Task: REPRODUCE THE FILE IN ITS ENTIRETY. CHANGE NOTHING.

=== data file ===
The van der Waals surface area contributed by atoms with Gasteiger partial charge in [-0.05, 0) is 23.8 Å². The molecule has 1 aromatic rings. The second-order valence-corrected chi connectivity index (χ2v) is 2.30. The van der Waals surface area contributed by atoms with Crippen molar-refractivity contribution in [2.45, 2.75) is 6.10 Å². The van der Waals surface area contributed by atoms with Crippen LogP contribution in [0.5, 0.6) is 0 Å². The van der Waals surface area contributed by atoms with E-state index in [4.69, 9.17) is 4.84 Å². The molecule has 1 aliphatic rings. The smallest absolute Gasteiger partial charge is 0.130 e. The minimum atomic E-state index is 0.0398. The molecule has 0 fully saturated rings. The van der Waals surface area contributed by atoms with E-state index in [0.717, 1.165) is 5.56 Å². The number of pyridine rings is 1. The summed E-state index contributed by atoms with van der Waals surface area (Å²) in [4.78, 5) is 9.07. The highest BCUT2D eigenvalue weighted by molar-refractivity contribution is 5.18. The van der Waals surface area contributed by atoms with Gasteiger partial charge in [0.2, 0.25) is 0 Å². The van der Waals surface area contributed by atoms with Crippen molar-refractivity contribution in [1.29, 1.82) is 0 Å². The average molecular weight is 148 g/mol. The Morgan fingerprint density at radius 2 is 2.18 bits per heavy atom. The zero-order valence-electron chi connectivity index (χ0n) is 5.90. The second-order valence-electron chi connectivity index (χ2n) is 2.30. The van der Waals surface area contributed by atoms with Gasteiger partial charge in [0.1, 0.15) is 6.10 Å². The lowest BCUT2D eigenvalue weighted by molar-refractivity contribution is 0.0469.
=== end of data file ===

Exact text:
The van der Waals surface area contributed by atoms with Gasteiger partial charge in [-0.05, 0) is 23.8 Å². The molecule has 1 aromatic rings. The second-order valence-corrected chi connectivity index (χ2v) is 2.30. The van der Waals surface area contributed by atoms with Crippen molar-refractivity contribution in [2.45, 2.75) is 6.10 Å². The van der Waals surface area contributed by atoms with Crippen LogP contribution in [0.5, 0.6) is 0 Å². The van der Waals surface area contributed by atoms with E-state index in [4.69, 9.17) is 4.84 Å². The molecule has 1 aliphatic rings. The smallest absolute Gasteiger partial charge is 0.130 e. The minimum atomic E-state index is 0.0398. The molecule has 0 fully saturated rings. The van der Waals surface area contributed by atoms with E-state index in [0.717, 1.165) is 5.56 Å². The number of pyridine rings is 1. The summed E-state index contributed by atoms with van der Waals surface area (Å²) in [4.78, 5) is 9.07. The highest BCUT2D eigenvalue weighted by molar-refractivity contribution is 5.18. The van der Waals surface area contributed by atoms with Gasteiger partial charge in [0.2, 0.25) is 0 Å². The van der Waals surface area contributed by atoms with Crippen molar-refractivity contribution in [1.29, 1.82) is 0 Å². The average molecular weight is 148 g/mol. The Morgan fingerprint density at radius 2 is 2.18 bits per heavy atom. The zero-order valence-electron chi connectivity index (χ0n) is 5.90. The second-order valence-electron chi connectivity index (χ2n) is 2.30. The van der Waals surface area contributed by atoms with Gasteiger partial charge in [0.1, 0.15) is 6.10 Å². The lowest BCUT2D eigenvalue weighted by molar-refractivity contribution is 0.0469.